Scottish economy growth 'fastest in two years'
Total output from the Scottish economy grew at its fastest pace for two years in the first three months of 2019.
Gross Domestic Product was up 0.5% - the same rate of growth as the UK.
The period was the lead up to the expected date for Brexit, with manufacturers stockpiling goods in an attempt to handle disruption to trade.
That boosted output for the whole economy, with the second quarter of the year expected to show slower growth as stocks wind down.
Construction also had a healthy first quarter, while the dominant services sector saw barely any growth.
'Strength to strength'
More than half of the growth in January to March was due to a boost to the food and drink sector, led by whisky and salmon, as well as petro-chemicals and pharmaceuticals.
The Scottish government said the growth, combined with a record high employment rate of 75.9%, was evidence of the economy going from strength to strength.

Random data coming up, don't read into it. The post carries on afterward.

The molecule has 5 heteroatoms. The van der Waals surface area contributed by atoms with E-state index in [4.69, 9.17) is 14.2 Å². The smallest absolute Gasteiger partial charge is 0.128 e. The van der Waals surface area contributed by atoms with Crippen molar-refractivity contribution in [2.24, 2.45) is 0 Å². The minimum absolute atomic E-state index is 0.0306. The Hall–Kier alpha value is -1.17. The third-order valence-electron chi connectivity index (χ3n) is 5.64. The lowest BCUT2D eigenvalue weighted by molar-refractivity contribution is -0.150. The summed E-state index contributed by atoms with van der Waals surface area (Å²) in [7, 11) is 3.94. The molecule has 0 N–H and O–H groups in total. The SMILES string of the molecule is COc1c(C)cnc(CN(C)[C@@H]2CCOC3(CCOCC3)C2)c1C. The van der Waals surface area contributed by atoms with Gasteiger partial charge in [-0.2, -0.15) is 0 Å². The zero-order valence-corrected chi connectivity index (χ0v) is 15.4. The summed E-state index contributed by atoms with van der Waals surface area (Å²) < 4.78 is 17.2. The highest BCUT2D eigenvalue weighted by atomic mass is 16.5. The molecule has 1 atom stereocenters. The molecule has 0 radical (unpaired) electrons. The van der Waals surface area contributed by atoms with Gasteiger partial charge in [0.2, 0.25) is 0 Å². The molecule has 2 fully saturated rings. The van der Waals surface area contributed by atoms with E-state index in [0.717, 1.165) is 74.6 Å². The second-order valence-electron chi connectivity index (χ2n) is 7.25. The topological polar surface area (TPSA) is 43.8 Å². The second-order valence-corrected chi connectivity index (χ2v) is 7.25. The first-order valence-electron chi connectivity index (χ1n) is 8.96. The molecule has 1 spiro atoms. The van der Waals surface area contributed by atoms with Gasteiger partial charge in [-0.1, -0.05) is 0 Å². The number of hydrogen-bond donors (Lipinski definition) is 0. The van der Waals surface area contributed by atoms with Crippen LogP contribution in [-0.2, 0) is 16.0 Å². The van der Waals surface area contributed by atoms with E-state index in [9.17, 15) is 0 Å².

The UK government welcomed the latest figures, but said it was concerned that Scotland "had not matched the UK growth rate over the past 12 months".
Scotland's Finance Secretary Derek Mackay said: "We have provided more than £5bn of capital investment to build and modernise Scotland's infrastructure, and a wider package of support to businesses, including maintaining a competitive business rates package and providing the most generous package of non-domestic rates reliefs anywhere in the UK."
He added: "The months and years ahead are crucial as we continue to invest in and grow the economy.
"However, the UK government's EU exit plans, in whatever form, will damage the Scottish economy."
Scottish Secretary David Mundell defended the UK government's investment in Scotland - including the £1.3bn city and growth deal programme.
He said: "I'd urge the Scottish government to work with us and to use the powers at their disposal to best effect.
"It is increasingly clear their threats of a second independence referendum and the decision to make Scotland the most highly-taxed part of the UK are holding our economy back."